suicidal-thoughts

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Ketamine, a potent anaesthetic but also popular recreational drug, quickly reduces suicidal thoughts, according to the first study that examined this effect in particular. A body of evidence already supports ketamine’s therapeutic effects in patients suffering from chronic depression.

“Currently available antidepressants can be effective in reducing suicidal thoughts in patients with depression, but they can take weeks to have an effect,” explains Michael Grunebaum, a psychiatrist at Columbia University Medical Center, and the study’s lead author. “Suicidal, depressed patients need treatments that are rapidly effective in reducing suicidal thoughts when they are at highest risk. Currently, there is no such treatment for rapid relief of suicidal thoughts in depressed patients.”

Ketamine — suddenly making life worth living

The psychiatrists enlisted 80 patients who were diagnosed with “clinically significant suicidal thoughts” and gave them either a low dose of ketamine or a sedative called midazolam, which is commonly prescribed for patients with acute suicidal thoughts. Compared to the midazolam group, the patients who were given the ketamine showed a marked reduction in suicidal thoughts only 24 hours after the drug was administered.

Remarkably, even six weeks after the low-dose treatment, the ketamine group retained this effect. The ketamine group also reported an improvement in mood, as well as depression and fatigue symptoms, indicating that ketamine has a broad effect on psychiatric well-being, as reported in American Journal of Psychiatry.

“This study shows that ketamine offers promise as a rapidly acting treatment for reducing suicidal thoughts in patients with depression,” says Grunebaum. “Additional research to evaluate ketamine’s antidepressant and anti-suicidal effects may pave the way for the development of new antidepressant medications that are faster acting and have the potential to help individuals who do not respond to currently available treatments.”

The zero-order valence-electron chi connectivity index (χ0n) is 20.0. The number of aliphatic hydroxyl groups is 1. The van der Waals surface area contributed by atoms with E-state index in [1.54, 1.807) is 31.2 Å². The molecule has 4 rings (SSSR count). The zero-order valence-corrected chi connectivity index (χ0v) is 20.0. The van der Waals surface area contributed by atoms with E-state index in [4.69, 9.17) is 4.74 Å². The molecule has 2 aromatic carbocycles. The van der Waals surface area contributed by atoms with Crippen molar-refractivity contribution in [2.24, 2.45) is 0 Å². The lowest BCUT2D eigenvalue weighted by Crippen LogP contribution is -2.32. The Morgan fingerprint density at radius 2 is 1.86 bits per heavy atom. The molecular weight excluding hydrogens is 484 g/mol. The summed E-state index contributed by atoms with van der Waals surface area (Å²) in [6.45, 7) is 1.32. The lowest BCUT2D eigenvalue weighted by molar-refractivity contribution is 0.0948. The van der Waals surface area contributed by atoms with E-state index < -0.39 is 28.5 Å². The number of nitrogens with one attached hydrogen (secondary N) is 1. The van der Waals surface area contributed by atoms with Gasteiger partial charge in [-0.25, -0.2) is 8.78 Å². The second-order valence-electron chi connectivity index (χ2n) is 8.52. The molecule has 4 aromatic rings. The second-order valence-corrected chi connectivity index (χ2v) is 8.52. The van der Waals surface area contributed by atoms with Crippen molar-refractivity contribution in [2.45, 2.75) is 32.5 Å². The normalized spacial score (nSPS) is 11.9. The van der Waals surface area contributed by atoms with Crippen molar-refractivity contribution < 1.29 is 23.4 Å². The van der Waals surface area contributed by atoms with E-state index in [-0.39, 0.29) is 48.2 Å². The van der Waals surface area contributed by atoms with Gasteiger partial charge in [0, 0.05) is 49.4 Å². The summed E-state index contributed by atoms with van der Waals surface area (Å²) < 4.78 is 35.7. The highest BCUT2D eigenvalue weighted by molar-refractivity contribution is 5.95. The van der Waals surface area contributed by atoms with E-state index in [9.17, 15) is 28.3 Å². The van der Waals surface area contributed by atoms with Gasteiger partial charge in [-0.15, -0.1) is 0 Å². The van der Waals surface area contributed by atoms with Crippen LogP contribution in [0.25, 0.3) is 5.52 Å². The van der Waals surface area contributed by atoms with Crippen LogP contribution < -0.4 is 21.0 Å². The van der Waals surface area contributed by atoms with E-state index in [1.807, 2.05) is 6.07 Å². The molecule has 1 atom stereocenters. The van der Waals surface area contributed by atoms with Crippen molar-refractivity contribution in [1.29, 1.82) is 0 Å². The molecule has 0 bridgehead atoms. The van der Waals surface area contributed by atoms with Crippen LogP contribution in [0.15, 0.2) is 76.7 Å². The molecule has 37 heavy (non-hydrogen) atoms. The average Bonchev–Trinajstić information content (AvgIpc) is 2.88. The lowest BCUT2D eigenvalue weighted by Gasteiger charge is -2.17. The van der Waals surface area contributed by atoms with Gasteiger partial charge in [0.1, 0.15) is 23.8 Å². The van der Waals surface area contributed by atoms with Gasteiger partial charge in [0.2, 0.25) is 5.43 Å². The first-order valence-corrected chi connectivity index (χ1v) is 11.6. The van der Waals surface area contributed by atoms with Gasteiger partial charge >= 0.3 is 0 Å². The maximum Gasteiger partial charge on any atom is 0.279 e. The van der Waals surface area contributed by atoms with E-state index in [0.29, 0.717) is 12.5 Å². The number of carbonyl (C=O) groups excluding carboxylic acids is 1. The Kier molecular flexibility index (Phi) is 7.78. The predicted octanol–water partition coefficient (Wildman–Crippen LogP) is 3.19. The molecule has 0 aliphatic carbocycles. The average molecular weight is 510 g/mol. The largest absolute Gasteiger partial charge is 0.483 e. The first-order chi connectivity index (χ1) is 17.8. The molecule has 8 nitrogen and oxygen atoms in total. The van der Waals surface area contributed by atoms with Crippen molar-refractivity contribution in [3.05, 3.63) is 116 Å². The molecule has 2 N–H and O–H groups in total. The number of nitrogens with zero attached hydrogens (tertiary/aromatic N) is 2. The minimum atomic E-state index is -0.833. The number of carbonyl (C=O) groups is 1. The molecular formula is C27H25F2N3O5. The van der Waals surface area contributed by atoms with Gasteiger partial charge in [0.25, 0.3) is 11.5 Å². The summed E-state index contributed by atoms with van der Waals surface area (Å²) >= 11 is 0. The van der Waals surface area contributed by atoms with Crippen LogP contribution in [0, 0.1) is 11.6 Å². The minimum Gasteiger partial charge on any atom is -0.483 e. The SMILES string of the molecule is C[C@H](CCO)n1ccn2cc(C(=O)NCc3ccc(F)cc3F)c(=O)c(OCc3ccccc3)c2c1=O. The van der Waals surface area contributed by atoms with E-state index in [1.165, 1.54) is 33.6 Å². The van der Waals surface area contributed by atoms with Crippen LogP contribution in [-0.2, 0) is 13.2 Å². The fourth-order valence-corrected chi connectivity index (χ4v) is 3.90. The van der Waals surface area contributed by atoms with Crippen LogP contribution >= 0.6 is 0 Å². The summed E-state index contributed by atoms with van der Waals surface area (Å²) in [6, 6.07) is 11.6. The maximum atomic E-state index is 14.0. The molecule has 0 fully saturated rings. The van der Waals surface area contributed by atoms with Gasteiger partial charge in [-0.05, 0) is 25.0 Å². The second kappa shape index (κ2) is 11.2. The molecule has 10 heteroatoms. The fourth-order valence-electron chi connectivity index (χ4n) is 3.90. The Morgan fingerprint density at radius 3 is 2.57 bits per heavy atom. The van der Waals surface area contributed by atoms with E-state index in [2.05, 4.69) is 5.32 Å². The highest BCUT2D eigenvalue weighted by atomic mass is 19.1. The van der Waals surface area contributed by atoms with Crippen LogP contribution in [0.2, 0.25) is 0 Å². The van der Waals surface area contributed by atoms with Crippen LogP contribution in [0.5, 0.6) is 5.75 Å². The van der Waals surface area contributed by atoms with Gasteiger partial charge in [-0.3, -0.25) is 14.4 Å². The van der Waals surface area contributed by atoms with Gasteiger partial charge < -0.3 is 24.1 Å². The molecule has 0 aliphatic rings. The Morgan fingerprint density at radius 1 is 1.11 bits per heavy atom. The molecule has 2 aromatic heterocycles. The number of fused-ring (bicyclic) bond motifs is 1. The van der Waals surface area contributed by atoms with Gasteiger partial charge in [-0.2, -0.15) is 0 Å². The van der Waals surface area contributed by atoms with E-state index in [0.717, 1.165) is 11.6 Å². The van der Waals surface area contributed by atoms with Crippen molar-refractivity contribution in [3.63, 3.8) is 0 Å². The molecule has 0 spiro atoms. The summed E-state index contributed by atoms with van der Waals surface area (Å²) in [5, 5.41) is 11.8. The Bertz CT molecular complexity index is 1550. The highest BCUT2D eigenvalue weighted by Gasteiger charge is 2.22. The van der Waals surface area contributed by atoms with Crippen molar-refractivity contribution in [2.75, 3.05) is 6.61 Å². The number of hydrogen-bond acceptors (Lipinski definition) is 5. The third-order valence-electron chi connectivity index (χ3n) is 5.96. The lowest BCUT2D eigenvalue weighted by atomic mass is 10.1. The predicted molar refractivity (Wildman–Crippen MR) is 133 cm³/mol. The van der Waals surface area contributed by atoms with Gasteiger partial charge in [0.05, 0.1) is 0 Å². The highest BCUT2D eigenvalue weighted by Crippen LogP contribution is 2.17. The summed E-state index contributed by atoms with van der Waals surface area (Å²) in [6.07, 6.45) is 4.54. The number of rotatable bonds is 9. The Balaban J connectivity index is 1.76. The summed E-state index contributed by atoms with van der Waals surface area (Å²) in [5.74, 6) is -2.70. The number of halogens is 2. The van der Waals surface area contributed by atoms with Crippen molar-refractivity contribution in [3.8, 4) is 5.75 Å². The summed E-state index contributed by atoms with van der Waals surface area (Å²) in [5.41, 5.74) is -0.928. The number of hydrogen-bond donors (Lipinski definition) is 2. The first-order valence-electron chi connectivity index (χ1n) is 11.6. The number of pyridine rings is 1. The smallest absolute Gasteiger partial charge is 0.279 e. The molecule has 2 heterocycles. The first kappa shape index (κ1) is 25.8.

First developed in the 1960s, ketamine has recently seen a revival in a therapeutic setting after decades of being notorious as a party drug. Scientists say the drug “blew the doors off what we thought we knew about depression treatment.” One 2013 study involving 73 participants found ketamine relieved depression symptoms in 64% of patients who had tried three or more other medications with unsuccessful results — all in less than 24 hours. Other studies have reached similar conclusions. “Feeling better faster, getting the mood to improve faster — that’s why ketamine is very promising,” said Alan Manevitz, MD.

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Ketamine clinics have been popping up like mushrooms

That’s not to say ketamine is a ‘miracle drug’. Anecdotally, we know that ketamine has a high potential for abuse and its long-term effects on the body are poorly understood. Daniel Lodge, Ph.D., of The University of Texas Health Science Center at San Antonio, found that ketamine activates the ventral hippocampus (vHipp)-medial prefrontal cortex (mPFC) pathway in rats. When this happened, anti-depressant effects were incurred, whereas preventing activation of the circuit eliminates the antidepressant-like effects of ketamine. Using this information, Lodge says that it’s possible to one day develop a drug that targets this neural pathway only. In other words, a drug that has all of ketamine’s good stuff but none of the abuse-inducing side effects.

In the United States, particularly in California, a number of clinics are already offering ketamine infusions. Anecdotal reports suggest they succeed in reducing depression symptoms among hard-case patients, who pay top dollar for an otherwise generic and cheaply sourced substance. For depression, the price per infusion ranges from $400 to $1000.

A number of clinicians and medical organizations, however, have raised serious concerns about the lack of regulatory or legislative oversight. “It scares the hell out of me that this is still unregulated,” said Steve Levine, MD, a psychiatrist but also the founder of a clinic who offers ketamine infusions.

In April, an article published online in Lancet Psychiatry, researchers called for better oversight.

“We find that, based on current evidence, ketamine use for severe, treatment-resistant depression does not violate ethical principles,” they write.

“However, clinicians and professional bodies must take steps to ensure that guidelines for good practice are enacted, that all experimental and trial data are made available through national registries, and that the risk potential of ketamine treatment continues to be monitored and modelled.”

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